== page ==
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Tatar-Bashkir Report: July 2, 2003


2 July 2003
DAILY REVIEW FROM TATARSTAN
Russian-Kazakh Consortium To Promote KamAZ In Kazakhstan
An agreement on the establishment of the automotive consortium Kazakhstan-KamAZ was signed on 1 July in Astana, Kazakhstan, RIA-Novosti-Privolzhe reported the same day, citing the KamAZ press service. Russian Deputy Industry, Science, and Technology Minister Andrei Svinarenko and Kazakh Industry and Trade Minister Adilbek Dzhaksybaev attended the signing ceremony. The consortium, set up by a Russian-Kazakh intergovernmental commission, unites KamAZ, Astana-Finance -- which will both receive 20 percent stakes -- and six more companies, including the Semipalatinsk Machine Building Plant, the Kustanai Engine Repair Plant, Kazakhstan's metallurgy companies, and the Akmola Automotive Center KamAZ. Those companies will each have 10 percent stakes. The consortium will develop the assembly of automobiles and special vehicles on KamAZ chassis and the assembly of tractors from KamAZ-produced spare parts in Kazakhstan. It will also develop financial schemes for the sale of KamAZ products on the Kazakh market and increase the network of KamAZ service centers.

Slovak Economy Ministry Delegation Calls For Closer Cooperation
The Tatar-Slovak commission on trade, economic, scientific, and technical cooperation held a session on 1 July in Kazan, Tatar-inform and intertat.ru reported the same day. The visiting Slovak delegation headed by a high-ranking Economy Ministry official, Laszlo Pomoti, and Tatar deputy trade ministers, Rostem Kerimov and Rinat Urazaev, took part in the meeting. In 2002, the trade turnover with Slovakia -- Tatarstan's fifth-largest trade partner -- increased by half to $196 million compared to the previous year. Pomoti said that setting up joint ventures is the best way to increase bilateral cooperation. The sides noted the importance of harnessing the potential of Tatarstan's chemical and petrochemical sector and Slovakia's timber and furniture industries, developing tourist and health resorts, and setting up information centers for Tatar and Slovak businessmen.

Russian Court Rules That Increase Of Utility Tariffs In Tatarstan Legal
The Russian Supreme Court upheld on 27 June the earlier verdicts of the Tatar Supreme Court, which rejected an appeal by a group of Tatar residents against raising the costs of utilities, Tatar-inform reported on 1 July. The plaintiffs contested the 28 December 2002 resolution of the Tatar Cabinet of Ministers that raised the tariffs for electricity.

Compiled by Gulnara Khasanova

DAILY REVIEW FROM BASHKORTOSTAN
Russian Foreign Ministry Urges Switzerland To Clarify Position On Midair-Collision Issue
Moscow is hoping for an official comment on the establishment on 27 June by the Swiss state air-traffic-control company Skyguide along with the Swiss and German governments of a fund to compensate relatives of victims of the 1 July 2002 midair collision over southern Germany (see "RFE/RL Tatar-Bashkir Report," 2 July 2002), Russian Deputy Foreign Minister Sergei Radov told Switzerland's charge d'affaires in Moscow, Ann Boti, on 30 June, Interfax reported on 1 July. Specifically, the size of the fund, terms of compensation, and the order of payments are among issues of interest, according to the ministry. The ministry also pointed out that despite Russian appeals, lawyers and other representatives of victims' relatives and of Bashkir Airlines were not involved in the negotiations on the issue of compensation and it insisted that they be included as soon as possible.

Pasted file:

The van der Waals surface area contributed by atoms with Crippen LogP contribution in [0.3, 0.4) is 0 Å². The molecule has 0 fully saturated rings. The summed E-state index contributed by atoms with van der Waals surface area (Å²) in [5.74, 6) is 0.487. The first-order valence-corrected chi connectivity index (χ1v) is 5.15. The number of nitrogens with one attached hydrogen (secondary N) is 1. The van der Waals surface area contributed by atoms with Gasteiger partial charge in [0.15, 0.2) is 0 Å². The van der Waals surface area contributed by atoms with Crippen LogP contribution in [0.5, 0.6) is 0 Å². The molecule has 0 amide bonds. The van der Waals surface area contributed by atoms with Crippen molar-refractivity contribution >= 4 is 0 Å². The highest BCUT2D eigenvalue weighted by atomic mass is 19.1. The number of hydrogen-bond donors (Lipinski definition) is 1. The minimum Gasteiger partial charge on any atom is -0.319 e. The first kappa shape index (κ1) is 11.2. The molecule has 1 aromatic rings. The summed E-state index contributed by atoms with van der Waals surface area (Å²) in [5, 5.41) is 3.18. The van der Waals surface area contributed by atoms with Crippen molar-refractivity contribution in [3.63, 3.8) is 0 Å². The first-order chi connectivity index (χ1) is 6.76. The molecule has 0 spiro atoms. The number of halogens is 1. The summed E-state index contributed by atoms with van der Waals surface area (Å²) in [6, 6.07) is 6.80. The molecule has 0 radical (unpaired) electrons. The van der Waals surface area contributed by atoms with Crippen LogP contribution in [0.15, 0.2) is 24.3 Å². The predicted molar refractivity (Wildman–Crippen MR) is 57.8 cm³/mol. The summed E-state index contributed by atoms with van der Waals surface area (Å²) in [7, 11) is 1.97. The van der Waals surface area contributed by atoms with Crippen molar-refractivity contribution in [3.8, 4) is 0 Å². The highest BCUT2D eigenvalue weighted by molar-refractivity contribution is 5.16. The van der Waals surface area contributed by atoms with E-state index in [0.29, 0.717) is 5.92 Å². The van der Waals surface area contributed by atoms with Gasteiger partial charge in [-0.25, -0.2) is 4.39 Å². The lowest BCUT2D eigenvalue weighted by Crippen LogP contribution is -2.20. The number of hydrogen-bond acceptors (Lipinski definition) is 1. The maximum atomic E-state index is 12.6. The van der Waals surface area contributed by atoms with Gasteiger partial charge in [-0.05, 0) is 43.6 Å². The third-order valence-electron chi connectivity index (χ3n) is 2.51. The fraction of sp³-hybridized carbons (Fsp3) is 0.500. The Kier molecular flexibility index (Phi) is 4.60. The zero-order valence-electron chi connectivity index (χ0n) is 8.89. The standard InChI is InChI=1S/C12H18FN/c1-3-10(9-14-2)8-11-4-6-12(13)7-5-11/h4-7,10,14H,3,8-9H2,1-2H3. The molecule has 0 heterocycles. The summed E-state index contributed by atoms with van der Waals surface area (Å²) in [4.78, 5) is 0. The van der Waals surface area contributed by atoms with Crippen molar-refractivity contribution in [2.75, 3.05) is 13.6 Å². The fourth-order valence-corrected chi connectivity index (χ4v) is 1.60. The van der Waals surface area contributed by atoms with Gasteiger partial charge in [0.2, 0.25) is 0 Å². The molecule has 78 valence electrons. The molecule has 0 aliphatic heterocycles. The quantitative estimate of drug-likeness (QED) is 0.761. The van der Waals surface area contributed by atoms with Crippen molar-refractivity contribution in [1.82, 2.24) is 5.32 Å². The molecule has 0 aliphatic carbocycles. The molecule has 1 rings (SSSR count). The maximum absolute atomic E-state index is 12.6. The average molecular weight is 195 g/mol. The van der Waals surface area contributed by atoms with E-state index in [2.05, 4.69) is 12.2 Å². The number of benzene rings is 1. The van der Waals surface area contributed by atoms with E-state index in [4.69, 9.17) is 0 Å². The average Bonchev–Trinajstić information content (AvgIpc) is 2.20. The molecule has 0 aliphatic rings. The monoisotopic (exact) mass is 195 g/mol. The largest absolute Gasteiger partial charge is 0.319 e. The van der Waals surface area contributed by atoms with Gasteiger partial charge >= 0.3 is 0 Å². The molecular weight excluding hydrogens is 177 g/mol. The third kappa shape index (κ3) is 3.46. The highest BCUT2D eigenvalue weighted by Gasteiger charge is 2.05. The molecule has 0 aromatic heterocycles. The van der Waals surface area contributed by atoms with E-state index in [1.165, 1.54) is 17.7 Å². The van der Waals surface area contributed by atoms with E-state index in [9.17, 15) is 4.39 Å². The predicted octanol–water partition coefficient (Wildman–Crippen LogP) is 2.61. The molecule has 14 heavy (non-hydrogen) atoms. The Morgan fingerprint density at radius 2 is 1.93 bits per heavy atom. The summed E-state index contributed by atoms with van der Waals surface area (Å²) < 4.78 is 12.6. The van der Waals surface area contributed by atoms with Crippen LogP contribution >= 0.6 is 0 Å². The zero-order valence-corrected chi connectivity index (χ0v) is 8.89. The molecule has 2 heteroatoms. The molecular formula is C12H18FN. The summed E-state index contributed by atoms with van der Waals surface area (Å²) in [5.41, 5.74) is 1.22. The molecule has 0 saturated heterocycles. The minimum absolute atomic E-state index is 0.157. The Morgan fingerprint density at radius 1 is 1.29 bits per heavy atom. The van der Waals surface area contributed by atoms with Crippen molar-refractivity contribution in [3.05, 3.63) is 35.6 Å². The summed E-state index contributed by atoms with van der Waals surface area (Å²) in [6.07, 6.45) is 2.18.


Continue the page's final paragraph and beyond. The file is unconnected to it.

Public Leaders Accuse Bashkir Interior Bodies Of Criminal Connections
Moscow Helsinki Group Chairwoman Lyudmila Alekseeva, Human Rights Institute Executive Director Valentin Gefter, and State Duma Deputy Aleksei Mitrofanov (Liberal Democrats) attended a press conference at RIA-Novosti on 1 July devoted to violations of the law committed by the Bashkir Interior Ministry, "Izvestiya" and "Vremya novostei" reported on 2 July. Participants, including public leaders, deputies, and human rights activists from Bashkortostan, claimed that Bashkortostan's interior bodies have criminal connections, use torture, suppress the opposition, and blackmail opposition members and their relatives. They also said people with previous convictions are often employed by interior bodies. The participants appealed to Russian Interior Minister Boris Gryzlov to include Bashkortostan in the large anticorruption operation recently launched in Russia.

Specific incidents mentioned at the press conference included several criminal cases being filed against Beloretsk city council deputy Ildar Isengulov after he appealed to a court against the head of the local Road Traffic Inspectorate. Isengulov was accused of fraud and was illegally detained several times. In another case, Beloretsk resident Rafael Yunysov was beaten for four days by local police to force him admit that he stole 10 tons of automobile fuel from a state construction directorate. After Yunysov appealed to the prosecutors' office, he was found dead.

Bashkir Interior Ministry press service head Ruslam Sherefetdinov told "Izvestiya" on 2 July that the press conference had "a clearly political underlying reason" since the presidential election campaign has started in the republic. He said a commission from the Russian Interior Ministry is inspecting the Bashkir interior bodies, adding that, "as far I know, facts exaggerated by the media were not confirmed."

Compiled by Gulnara Khasanova
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